The Common Tern (Sterna hirundo) is a seabird of the tern family Sternidae. This bird has a circumpolar distribution and breeds in temperate and sub-arctic regions of Europe, Asia and east and central North America. It is strongly migratory, wintering in the subtropical and tropical oceans. It is sometimes known as the sea swallow.
This species breeds in colonies on coasts and islands and often inland on suitable freshwater lakes. This latter practice is assisted by the provision of floating “tern rafts” to give a safe breeding area. It lays two to four eggs. Like many white terns, it is very defensive of its nest and young and will attack humans and other large predators, however, unlike the more aggressive Arctic Tern rarely makes contact with the intruder, usually swerving off at the last moment.
Like all Sterna terns, the Common Tern will plunge-diving for fish, from either the sea or freshwater lakes and large rivers. It usually dives directly, and not from the “stepped-hover” favored by Arctic Tern. The offering of fish by the male to the female is part of the courtship display.
This is a medium-sized tern, measuring 34-37cm long and with a wingspan of 70-80cm. It is often confused within its range for the similar Arctic Tern Sterna (pardisaea) and Roseate Tern Sterna (dougalli).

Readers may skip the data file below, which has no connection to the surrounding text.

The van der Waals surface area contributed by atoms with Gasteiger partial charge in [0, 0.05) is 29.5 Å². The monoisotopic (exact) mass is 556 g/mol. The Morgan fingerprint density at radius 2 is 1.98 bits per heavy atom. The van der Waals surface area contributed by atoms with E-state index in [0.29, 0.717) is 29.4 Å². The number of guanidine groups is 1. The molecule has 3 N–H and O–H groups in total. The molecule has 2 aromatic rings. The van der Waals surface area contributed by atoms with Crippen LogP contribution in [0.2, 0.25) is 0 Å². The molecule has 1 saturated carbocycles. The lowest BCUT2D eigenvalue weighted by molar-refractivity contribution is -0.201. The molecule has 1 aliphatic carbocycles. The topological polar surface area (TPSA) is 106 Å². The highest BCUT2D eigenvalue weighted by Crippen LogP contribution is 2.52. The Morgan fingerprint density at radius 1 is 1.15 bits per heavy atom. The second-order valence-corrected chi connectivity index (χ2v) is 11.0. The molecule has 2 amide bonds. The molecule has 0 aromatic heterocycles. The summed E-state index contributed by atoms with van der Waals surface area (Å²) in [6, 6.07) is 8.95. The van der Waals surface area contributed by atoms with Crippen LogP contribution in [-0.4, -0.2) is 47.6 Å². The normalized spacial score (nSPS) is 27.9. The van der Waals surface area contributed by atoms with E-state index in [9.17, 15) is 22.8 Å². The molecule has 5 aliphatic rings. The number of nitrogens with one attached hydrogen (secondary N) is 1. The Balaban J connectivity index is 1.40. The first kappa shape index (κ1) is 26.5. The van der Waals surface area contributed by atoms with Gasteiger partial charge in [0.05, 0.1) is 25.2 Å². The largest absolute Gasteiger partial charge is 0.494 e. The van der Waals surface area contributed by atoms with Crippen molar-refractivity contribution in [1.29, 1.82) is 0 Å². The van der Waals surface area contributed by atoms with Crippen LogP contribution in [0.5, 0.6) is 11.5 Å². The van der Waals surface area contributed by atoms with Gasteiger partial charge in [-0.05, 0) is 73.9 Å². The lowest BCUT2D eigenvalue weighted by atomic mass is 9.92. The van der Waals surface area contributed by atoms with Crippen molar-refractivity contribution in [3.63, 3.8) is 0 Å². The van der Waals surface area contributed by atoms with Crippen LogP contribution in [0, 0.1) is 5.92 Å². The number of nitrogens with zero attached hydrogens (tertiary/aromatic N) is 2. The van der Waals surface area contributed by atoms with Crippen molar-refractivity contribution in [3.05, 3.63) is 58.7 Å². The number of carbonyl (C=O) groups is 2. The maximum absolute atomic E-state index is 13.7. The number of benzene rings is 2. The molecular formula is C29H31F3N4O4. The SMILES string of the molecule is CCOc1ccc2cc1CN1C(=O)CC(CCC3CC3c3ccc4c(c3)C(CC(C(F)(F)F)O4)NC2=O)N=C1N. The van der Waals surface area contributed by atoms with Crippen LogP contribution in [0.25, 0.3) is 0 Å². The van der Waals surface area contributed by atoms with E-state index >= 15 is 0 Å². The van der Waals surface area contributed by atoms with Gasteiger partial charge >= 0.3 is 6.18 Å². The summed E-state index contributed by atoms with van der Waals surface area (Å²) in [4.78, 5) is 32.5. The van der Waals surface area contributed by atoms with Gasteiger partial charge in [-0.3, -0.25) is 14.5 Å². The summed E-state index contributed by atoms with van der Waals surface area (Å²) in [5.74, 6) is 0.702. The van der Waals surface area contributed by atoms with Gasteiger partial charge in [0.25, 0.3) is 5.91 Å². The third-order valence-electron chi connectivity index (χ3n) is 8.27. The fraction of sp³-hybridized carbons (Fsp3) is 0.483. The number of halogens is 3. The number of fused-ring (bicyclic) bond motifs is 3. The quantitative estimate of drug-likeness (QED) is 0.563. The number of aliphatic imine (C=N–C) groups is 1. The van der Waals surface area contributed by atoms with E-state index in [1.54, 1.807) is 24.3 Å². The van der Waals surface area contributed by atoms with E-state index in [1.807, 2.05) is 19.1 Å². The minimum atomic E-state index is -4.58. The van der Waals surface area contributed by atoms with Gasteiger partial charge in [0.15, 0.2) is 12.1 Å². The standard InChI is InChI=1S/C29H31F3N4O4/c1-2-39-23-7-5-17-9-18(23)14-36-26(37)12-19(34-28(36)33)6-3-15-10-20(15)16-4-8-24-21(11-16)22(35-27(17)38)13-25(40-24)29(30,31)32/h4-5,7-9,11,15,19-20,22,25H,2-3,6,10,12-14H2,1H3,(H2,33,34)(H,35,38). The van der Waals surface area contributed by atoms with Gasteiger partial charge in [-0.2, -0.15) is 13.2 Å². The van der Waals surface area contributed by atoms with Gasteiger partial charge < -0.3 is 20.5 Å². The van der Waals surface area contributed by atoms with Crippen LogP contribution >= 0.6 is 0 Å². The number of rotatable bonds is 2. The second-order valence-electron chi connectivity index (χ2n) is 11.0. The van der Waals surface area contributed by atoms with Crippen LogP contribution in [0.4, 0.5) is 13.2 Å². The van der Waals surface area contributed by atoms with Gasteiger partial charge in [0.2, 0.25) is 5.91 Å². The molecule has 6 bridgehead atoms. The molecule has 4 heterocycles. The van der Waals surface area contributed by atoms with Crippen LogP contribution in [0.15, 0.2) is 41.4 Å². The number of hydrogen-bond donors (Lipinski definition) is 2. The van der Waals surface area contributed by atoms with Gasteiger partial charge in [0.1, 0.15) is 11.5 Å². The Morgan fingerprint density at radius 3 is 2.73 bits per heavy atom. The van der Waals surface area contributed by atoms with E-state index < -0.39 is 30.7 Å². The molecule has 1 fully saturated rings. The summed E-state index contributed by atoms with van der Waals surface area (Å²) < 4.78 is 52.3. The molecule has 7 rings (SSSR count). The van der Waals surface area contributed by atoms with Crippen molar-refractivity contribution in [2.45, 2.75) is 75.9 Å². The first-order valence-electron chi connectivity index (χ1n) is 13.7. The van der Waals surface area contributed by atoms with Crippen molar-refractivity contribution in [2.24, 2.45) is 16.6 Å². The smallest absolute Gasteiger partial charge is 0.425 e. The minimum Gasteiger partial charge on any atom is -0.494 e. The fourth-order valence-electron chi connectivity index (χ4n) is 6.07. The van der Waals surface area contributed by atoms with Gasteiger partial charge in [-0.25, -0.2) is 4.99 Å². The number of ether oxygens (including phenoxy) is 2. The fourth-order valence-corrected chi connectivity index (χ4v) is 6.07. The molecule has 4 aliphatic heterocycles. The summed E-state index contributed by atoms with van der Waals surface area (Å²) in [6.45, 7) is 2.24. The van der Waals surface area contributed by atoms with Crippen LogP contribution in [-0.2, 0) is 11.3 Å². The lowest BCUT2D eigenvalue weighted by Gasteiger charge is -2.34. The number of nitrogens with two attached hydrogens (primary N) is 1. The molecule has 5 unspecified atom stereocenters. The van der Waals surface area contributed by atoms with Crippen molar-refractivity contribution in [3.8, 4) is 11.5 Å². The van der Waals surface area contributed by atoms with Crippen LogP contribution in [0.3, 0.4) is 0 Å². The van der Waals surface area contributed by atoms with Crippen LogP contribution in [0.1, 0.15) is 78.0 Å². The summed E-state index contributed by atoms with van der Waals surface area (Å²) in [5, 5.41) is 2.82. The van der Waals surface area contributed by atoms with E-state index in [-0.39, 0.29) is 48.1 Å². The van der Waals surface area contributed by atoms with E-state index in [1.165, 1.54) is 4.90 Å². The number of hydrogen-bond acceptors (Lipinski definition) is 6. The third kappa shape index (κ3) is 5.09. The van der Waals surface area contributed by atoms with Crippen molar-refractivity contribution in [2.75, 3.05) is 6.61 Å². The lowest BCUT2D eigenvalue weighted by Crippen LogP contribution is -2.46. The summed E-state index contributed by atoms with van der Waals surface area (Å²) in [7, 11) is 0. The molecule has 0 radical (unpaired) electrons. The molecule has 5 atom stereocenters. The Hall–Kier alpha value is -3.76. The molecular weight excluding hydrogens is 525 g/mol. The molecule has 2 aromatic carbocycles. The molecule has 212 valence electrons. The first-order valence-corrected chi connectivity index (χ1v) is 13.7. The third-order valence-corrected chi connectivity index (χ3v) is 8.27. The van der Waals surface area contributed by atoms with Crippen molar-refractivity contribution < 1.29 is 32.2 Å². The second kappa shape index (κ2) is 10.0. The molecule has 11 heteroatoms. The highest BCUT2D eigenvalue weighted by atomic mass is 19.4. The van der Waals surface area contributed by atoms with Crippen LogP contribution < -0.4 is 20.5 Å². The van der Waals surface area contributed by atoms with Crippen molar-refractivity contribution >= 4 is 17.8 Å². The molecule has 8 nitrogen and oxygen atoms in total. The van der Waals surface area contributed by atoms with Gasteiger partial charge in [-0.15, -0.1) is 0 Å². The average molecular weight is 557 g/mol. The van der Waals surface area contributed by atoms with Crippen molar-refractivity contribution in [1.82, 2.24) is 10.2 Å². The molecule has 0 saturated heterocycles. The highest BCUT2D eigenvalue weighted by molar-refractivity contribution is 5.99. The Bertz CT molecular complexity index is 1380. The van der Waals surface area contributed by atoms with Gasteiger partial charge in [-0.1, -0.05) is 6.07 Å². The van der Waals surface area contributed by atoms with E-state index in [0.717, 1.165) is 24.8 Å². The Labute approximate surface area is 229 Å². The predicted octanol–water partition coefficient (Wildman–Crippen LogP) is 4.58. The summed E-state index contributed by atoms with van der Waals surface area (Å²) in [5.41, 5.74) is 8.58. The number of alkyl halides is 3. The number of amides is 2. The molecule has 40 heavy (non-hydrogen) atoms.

Its thin sharp bill is red with a dark tip. Its longish legs are also red. Its upperwings show a dark primary wedge, unlike Arctic with its uniformly grey upperwings. Its long tail extends only to the wingtips on the standing bird, unlike Arctic and Roseate Terns, which extend past the wingtips. It is not as pale as Roseate Tern, and has longer wings.
In winter, the forehead and underparts are white. Juvenile Common Terns show extensive ginger coloration and lack the scaly appearance of juvenile Roseate Terns.
The call is a clear piping, like Arctic Tern but lower pitched and less strident.
The old Scottish word for the Common Tern is pictar, occasionally encountered in Scotland and the Maritime Provinces of Canada.